Home > Journals > Giornale Italiano di Dermatologia e Venereologia > Past Issues > Giornale Italiano di Dermatologia e Venereologia 2005 June;140(3) > Giornale Italiano di Dermatologia e Venereologia 2005 June;140(3):211-9





A Journal on Dermatology and Sexually Transmitted Diseases

Official Journal of the Italian Society of Dermatology and Sexually Transmitted Diseases
Indexed/Abstracted in: EMBASE, PubMed/MEDLINE, Science Citation Index Expanded (SciSearch), Scopus
Impact Factor 1,014




Giornale Italiano di Dermatologia e Venereologia 2005 June;140(3):211-9

language: English, Italian

Stress reactivity in psoriatic patients

Sciubba V., Soda R., Falcomatà V., Boldrini R., Bianchi L., Chimenti S.

Department of Dermatology Tor Vergata University, Rome, Italy


Aim. This investigation aims at evaluating the correlation between stressful life events, as those listed in the Social Readjustment Social Scale (SRRS), and the onset of the disease in psoriatic patients, as well as investigating on the existence of specific personality traits.
Methods. A group of 33 patients affected by moderate-severe stable plaque psoriasis has been interviewed; all of them were offered to fill in the Minnesota Multiphasic Personality Inventory-2 (MMPI-2), so that 30 tests could be validated (15 men and 15 women).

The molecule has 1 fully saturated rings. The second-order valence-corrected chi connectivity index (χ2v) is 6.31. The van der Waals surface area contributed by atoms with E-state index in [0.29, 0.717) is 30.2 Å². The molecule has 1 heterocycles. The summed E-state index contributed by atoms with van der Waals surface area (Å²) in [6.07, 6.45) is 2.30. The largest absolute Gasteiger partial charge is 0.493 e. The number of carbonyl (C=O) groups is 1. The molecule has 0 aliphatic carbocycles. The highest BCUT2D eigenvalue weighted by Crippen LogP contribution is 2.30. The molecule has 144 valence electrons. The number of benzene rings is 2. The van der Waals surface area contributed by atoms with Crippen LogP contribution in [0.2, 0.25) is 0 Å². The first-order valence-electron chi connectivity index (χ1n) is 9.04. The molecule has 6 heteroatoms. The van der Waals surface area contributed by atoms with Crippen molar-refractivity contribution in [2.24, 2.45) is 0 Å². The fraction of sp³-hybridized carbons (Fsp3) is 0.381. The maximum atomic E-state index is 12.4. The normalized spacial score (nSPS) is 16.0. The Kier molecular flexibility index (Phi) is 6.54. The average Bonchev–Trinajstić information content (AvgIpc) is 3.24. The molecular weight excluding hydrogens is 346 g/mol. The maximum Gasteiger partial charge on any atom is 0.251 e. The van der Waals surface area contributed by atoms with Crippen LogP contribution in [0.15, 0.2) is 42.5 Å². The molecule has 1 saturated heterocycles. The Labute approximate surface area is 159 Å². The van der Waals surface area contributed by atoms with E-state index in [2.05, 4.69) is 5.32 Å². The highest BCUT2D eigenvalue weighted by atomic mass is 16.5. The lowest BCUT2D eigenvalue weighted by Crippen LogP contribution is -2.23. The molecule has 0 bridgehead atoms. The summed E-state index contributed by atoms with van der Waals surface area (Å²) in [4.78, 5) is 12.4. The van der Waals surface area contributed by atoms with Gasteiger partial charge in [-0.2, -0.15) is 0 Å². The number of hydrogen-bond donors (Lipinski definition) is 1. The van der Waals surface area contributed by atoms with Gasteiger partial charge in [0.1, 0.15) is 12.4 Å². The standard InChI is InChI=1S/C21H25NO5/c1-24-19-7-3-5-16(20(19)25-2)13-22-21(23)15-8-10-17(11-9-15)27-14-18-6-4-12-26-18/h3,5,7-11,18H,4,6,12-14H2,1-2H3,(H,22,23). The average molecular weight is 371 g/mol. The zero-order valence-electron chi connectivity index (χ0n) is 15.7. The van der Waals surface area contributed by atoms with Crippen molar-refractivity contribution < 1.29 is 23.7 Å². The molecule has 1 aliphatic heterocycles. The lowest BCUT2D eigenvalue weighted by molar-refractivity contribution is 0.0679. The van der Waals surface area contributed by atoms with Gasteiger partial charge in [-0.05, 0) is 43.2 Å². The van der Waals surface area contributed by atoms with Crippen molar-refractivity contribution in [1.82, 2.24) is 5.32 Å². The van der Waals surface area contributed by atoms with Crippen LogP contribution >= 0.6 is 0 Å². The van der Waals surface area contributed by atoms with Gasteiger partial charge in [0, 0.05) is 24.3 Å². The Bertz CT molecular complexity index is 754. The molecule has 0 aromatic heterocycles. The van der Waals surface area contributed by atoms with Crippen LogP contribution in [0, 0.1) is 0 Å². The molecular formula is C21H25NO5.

Results. The MMPI-2 results exhibited different profiles between the 2 genders: as to men, significant statistic differences were to be found in scales displaying irritability and anger, while women appeared to be affected by anxiety, depression and somatization. As a result of these clinical interviews, a psychological support based on the cognitive therapy has also been offered to 26 patients and 2 different types of patients have been singled out: a first group reporting intolerance to adverse environmental situations, a second group complaining for insufficient affective and social support.
Conclusion. Our data, collected by means of clinical interviews and questionnaires, seem to confirm the correlation between the somatic aspect of the disease and the protective function of the skin against the outer world. These elements are fundamental to the psychosomatic interpretation of this chronic-relapsing dermatosis, which often poses a threat for the bodily self-image of each patient.

top of page

Publication History

Cite this article as

Corresponding author e-mail